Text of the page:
Does anyone offer rebuttals to chomsky

I have only seen one, that was when David Horowitz wrote the sick mind of Noam Chomsky.

http://www.neoliberalismo.com/sick_mind.htm

Does anyone else offer rebuttals to the philosophies of zinn, chomsky, etc? All I can find is horowitz and his rebuttals about what people like Chomsky say about Cuba, Chile or Grenada are pretty good.

Try http://www.amritas.com/ - the author disagrees with Chomsky both professionally and politically.

Frankly, the linked article is kind of weird. The guy sounds like a nut.

“Rebuttal to Chomsky” is sort of impossible; a rebuttal to what, that he exists? I’m pretty sure he exists.

I would assume you mean a rebuttal to Chomsky’s claims or arguments, but again there you have to say what you want a rebuttal to. Chomsky’s said a lot of things, not all of them even on the same subject. He’s published some academic stuff on language theory. He’s also published stuff on the economics of political discourse in the media (probably his most famous work.) And he’s also published stuff on his political opinions in general, which is more recent in nature.

Your linked author’s column isn’t exactly a rebuttal. He obviously hates Chomsky, and he gets a lot of facts wrong, but he doesn’t really REBUT anything, in the sense of taking a Chomsky argument in context and refute it with better evidence.
He’s mostly upset that Chomsky directs most of his vitriol at the United States, which isn’t really an issue of facts as much as it is where Chomsky chooses to spend his time.

Anyway, this is GQ and I’m getting off topic. I guess my point is; what specific Chomsky claim do you want a rebuttal TO? Then we can find some cites.

A rebuttal to anything regarding the US being a force of pure evil, i don’t care about his language theory. What i want are counterpoints to anything Chomsky says that is political. A different opinion that takes his take on a situation into account but has a different view on them. I have never really seen anyone offer a counterpoint to hard leftists like Chomsky and i want to read different takes on the same events (like Horowitz did with the invasion of Grenada) or that systematically disassemble Chomsky’s views if/when he is lying or exaggerating.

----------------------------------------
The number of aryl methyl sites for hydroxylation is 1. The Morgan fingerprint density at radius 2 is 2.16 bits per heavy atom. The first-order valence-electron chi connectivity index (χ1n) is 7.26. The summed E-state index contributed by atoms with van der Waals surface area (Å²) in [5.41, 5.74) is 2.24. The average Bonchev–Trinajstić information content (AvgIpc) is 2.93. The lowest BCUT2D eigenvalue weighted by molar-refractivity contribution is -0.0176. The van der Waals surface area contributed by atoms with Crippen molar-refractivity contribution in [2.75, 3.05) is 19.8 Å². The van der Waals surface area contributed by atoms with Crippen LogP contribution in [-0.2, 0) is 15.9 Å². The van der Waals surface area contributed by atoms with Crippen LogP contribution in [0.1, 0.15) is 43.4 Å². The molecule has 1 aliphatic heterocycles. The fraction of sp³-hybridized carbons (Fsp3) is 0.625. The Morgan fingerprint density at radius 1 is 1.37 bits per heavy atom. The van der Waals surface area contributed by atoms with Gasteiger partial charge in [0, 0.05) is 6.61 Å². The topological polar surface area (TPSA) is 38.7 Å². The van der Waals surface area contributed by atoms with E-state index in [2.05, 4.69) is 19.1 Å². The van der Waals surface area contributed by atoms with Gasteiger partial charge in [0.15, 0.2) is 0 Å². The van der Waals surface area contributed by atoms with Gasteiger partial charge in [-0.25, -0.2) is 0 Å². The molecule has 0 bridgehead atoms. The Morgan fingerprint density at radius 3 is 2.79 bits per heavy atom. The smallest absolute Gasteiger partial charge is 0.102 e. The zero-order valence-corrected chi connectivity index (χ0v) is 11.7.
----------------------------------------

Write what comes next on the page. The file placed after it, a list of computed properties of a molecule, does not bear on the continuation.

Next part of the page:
Something like this

http://www.leftwatch.com/articles/2004/000014.html

Or for example the fact that the US supposedly had a role in removing Pinochet from power by sending some guy (i cant remember his name but he worked under reagan) to help establish the plebicite, or how Allende was a despot. That info isn’t really talked about by the hard left as it doesn’t support their view.

qts- is that the right site?

Oh, yeah! Well rebut this:

Courtesy of Chomsky-Bot

I have nothing to add, but I hereby nominate you for the “Understatement of the Week[sup]TM[/sup]” award. :wink:

A mod should put this in GD. This is not really a productive topic for GQ.

Start here for his main political and economic views.

Noam Chomsky on Anarchism, Marxism & Hope for the Future

Fixed link

The interesting thing is that, if you are having trouble finding direct rebuttals of Chomsky’s work, it’s because most of the mainstream American media commentators tend to pretend he doesn’t exist, rather than actually addressing the points he makes. Some people believe this is the result of a conspiracy, others believe that it is because of Chomky’s excessively radical ideas, and others (like Chomsky himself) simply see it as a natural product of the media’s ties to corporate and government interests.